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Mario Andretti is a well-to-do young man. Last year he won more than $350,000 in prize money at the racetrack, and it is conservatively estimated that he made at least that much again through various racing contracts, endorsements, public appearances and investments. Both on the scoreboard and at the bank, this is the age of Andretti in American racing. Over the last three years especially he has developed into very nearly the complete race driver, and he gets around. Next Sunday he will be on the starting grid for the Monaco Grand Prix. Then will come the long hours of May leading up to the Memorial Day Indianapolis 500, in which Andretti will be favored to become the first back-to-back winner in 15 years. Success and wealth have only fortified a basic simplicity in his character. He says, "One of the few things I want to be able to do is buy my father a new car every year for the rest of his life."
A brief glance at his family history helps to explain Mario's thinking. He was born in 1940, the son of a prosperous landowner whose farms near Trieste were just on the Italian side of the Yugoslav border. At the end of World War II, however, Trieste and the land around it remained in dispute and the troubles that ended in 1948 put the Andrettis on the wrong side of the new border. They spent seven years in a displaced persons' camp. In 1955 Andretti senior brought his family to the United States; he was no longer a rich man but just another immigrant with $125 in his pocket. Fifty dollars of that went to a relative who met them in New York, and Mario's father could find work only as a laborer in a cement-block factory in Nazareth, Pa. Now Mario is the breadwinner, not only for his wife and three children but for his parents and various in-laws and godparents, both in the United States and Italy.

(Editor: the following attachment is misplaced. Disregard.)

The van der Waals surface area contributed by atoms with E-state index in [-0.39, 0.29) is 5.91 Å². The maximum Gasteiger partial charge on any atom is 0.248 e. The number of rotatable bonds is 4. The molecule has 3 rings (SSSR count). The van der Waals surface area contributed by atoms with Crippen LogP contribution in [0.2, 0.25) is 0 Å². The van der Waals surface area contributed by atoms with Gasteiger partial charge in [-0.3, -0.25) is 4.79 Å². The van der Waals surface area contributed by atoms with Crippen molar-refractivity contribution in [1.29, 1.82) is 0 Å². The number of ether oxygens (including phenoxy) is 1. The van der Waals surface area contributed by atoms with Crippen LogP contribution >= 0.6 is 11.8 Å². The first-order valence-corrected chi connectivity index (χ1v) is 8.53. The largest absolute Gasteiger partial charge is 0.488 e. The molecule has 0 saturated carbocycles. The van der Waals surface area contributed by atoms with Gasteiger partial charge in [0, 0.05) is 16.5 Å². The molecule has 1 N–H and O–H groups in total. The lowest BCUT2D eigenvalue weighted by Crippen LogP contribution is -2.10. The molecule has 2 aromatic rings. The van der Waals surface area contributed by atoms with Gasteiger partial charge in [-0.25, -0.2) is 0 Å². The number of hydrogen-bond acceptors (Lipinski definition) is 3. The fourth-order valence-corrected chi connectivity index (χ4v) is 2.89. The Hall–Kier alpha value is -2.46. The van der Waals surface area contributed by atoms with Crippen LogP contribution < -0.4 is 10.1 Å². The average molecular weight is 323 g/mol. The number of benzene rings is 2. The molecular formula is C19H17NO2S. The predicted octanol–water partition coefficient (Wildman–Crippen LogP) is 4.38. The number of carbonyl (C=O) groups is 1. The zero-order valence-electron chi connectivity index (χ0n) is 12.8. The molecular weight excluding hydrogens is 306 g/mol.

Reflecting on past struggles, Mario says, "Sometimes a person has to leave his pride home. Not just put it in his back pocket, but leave it home. I went through that. Now my family depends on me and I'm glad to be able to provide for them."
Andretti has done as well as any sports celebrity has ever done, short of entering a monastery, to protect his family—and himself—from the entrapments of sudden wealth, fame and success. Away from the racetrack, in fact, Andretti is a very private person. Whenever possible he avoids the social functions that accompany every race—with grace and courtesy, but with a firmness that is often mistaken for aloofness.
Jacque Passino, Ford's director of racing, says, "He's just a nice guy. He doesn't call collect; he doesn't send bills, and he doesn't bug you."
The beautiful thing about Mario, in the eyes of some Indy men who have not been too happy about the recent impact of Europeans on the Brickyard, is that he can bug the foreigners on their own turf. A gauntlet of sorts was thrown down by Grand Prix stars like Jimmy Clark, Graham Hill and Jackie Stewart, and it was not picked up by a true-blue, track-racing, Indy-oriented driver until October 1968.
That was when Andretti fastened himself into a Colin Chapman Lotus and, late on a cold, blustery afternoon in Watkins Glen, N.Y., qualified on the pole for the United States Grand Prix. The Europeans were stunned, not so much because Andretti had been the fastest qualifier but because he had done it in his very first Grand Prix. Some drivers flatly would not believe it. Others thought it a fluke. Jackie Stewart said, "I knew he was good, but I'm surprised he showed himself so quickly."
Andretti did not finish that race, or any of the three Grands Prix he started last year, but he was a solid third in the Spanish Grand Prix last month, and it will be acutely interesting to see how he fares on the streets of Monte Carlo.
Eoin Young, a New Zealander who writes on European racing for several publications and is a former business partner of Driver Bruce McLaren, says, "Generally, Europeans feel that Mario is the only American who is capable of coming over and winning immediately, the only one who can challenge Jackie Stewart and Jochen Rindt for the No. 1 spot in Formula I. But on the other hand there is a European tradition of bringing just one car to a particular race and not bashing it up, and Andretti has the reputation of being a guy who crashes cars wherever he goes."
Yes, Andretti has been hard on cars. He points out that he drives a much heavier schedule than the majority of European racers: besides 20 U.S. Auto Club championship races, he plans to drive in at least several more Grand Prix events this year, three more long-distance sports-car races for Ferrari (he has already raced at Daytona and Sebring), most of the Canadian-American Challenge Cup series, a few stock and midget events, and will continue a demanding program of testing tires and chassis. "Perhaps I try harder,' he says.